Many studies show that the faster you walk, the longer you live. Picking up the pace is more healthful than just walking slowly, even if you go longer than the recommended 30 minutes per day. Paul T. Williams, a statistician at Lawrence Berkeley National Laboratory, followed almost 40,000 men and women who walked for exercise and found that those who walked at a very slow pace (24 minutes per mile) were 44 percent more likely to die within the 10-year study period than those who walked at a faster pace (PLoS One, December 2013). Other studies showing similar results include:
• A study of 412,596 British citizens, of average age 68, found that compared to slow walkers, people who walked fast had half the chance of developing severe COVID-19 disease and half the chance of dying from that disease. (International Journal of Obesity, Feb 26, 2021;45:1155–1159).
• A review of more than 200,000 cancer survivors, ages 50 to 71, found that those who walked fast had half the death rate when compared to those who walked slowly (Canc Epid, Biomar & Prevent, April, 2021).
• An analysis of 50,225 walkers found that the faster people walk, the lower their risk of dying from a heart attack and from all causes (Br J of Sprts Med, May 31, 2018;52(12):761-768).
• Among older runners, the faster runners had lower blood pressure, lower cholesterol and lower blood sugar levels (Med Sci Sprt Exer, October 2008).
• A review of 14 studies on walking and seven studies on cycling showed that the faster people walked or cycled, the less likely they were to suffer a heart attack (Int J Behav Nutr Phys Act, 2014;11:132).
• A review of 13 studies found that fast walkers had a 31 percent reduction in risk of death from a heart attack when compared to very slow walkers (Br J Sports Med, 2008;42:238–43).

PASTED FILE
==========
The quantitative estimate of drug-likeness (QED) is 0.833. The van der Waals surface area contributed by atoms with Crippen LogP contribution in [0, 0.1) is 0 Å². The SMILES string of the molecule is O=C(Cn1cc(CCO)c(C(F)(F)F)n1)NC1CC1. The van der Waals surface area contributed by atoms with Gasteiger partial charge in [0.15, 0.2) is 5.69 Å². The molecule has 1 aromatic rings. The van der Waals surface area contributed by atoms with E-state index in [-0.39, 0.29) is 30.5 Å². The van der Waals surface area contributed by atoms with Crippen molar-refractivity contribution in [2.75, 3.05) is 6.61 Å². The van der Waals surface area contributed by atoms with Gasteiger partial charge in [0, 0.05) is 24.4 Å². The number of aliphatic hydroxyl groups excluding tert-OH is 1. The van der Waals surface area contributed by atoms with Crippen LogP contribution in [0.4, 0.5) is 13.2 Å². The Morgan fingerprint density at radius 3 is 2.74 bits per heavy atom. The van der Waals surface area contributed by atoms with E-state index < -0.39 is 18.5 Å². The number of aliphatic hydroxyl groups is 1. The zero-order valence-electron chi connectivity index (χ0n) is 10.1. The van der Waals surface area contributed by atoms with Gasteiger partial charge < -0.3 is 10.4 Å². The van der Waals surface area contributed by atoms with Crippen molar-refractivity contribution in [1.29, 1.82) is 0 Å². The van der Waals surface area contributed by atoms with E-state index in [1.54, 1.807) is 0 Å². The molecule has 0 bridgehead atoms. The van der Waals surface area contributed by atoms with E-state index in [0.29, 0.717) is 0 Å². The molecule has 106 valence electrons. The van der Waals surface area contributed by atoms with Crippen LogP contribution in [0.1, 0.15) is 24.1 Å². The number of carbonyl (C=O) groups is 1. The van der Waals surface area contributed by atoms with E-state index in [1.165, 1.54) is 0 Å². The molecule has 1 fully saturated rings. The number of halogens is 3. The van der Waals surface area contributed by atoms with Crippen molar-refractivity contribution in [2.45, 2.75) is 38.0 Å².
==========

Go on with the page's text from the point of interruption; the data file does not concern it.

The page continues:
• A review of 250,000 adults in the UK found walking to work was associated with a 36 percent greater reduction in risk of death from a heart attack, compared to those who did not walk to work (BMJ, 2017;357:j1456).
• The Copenhagen City Heart Study found that risk for heart failure was associated far more with how fast a person walked than with how much and how far he walked (PLoS One 2014;9:e89909).
• A study of 73,743 postmenopausal women aged 50–79 years found that the faster a woman walked, the less likely she was to suffer a heart attack (N Engl J Med 2002;347:716–25).
• The Whitehall study, a 40-year follow-up of 6981 British civil servants, found that faster walkers were less likely to die from heart attacks or cancer (Ann Epidemiol, 2010;20:661–9).
• An analysis of 420,000 UK individuals found that walking fast was associated with reduced risk for death from all causes and heart attacks (Eur Heart J, 2017;38:3232–40).
How to Walk Faster
Walking is one of the safest and most effective sports for fitness, but to become fit, you have to move fairly fast. Healthy people should exercise vigorously enough to increase their heart rates at least 20 beats a minute more than when they rest. Walking at a leisurely pace will not raise your heart rate very much. There are two ways to walk faster: take longer steps or move your feet at a faster rate. To lengthen your stride, twist your hips from side to side and reach forward with your feet. Pointing your feet forward after your heel strikes the ground helps you gain a few inches.
It is easier for most people to move their legs faster, rather than to try to lengthen their stride. If you move your arms faster, your feet will move faster also. Every time one leg moves forward, the arm on the same side moves back and the arm on the other side moves forward. For every step forward, there is an equal number of arm movements forward. To move your arms faster, you have to keep your elbows bent. The fulcrum of your arm swing is at your shoulder. The straighter your elbows, the longer your arms swing as a pendulum from your shoulder, reducing the frequency of arm swings. Bending your elbows shortens the swing and allows you to move faster. You may find that it helps to count out a cadence to yourself as you walk, 1-2-3-4, 1-2-3-4 — as if you were marching — or hum a tune, or play some peppy music. (Don’t use earphones if you are walking in traffic). See How to Do Interval Training
CAUTION: People with blocked arteries leading to their hearts can suffer heart attacks with intense exercise. Check with your doctor before starting a new program of intense exercise or increasing the intensity of your current program.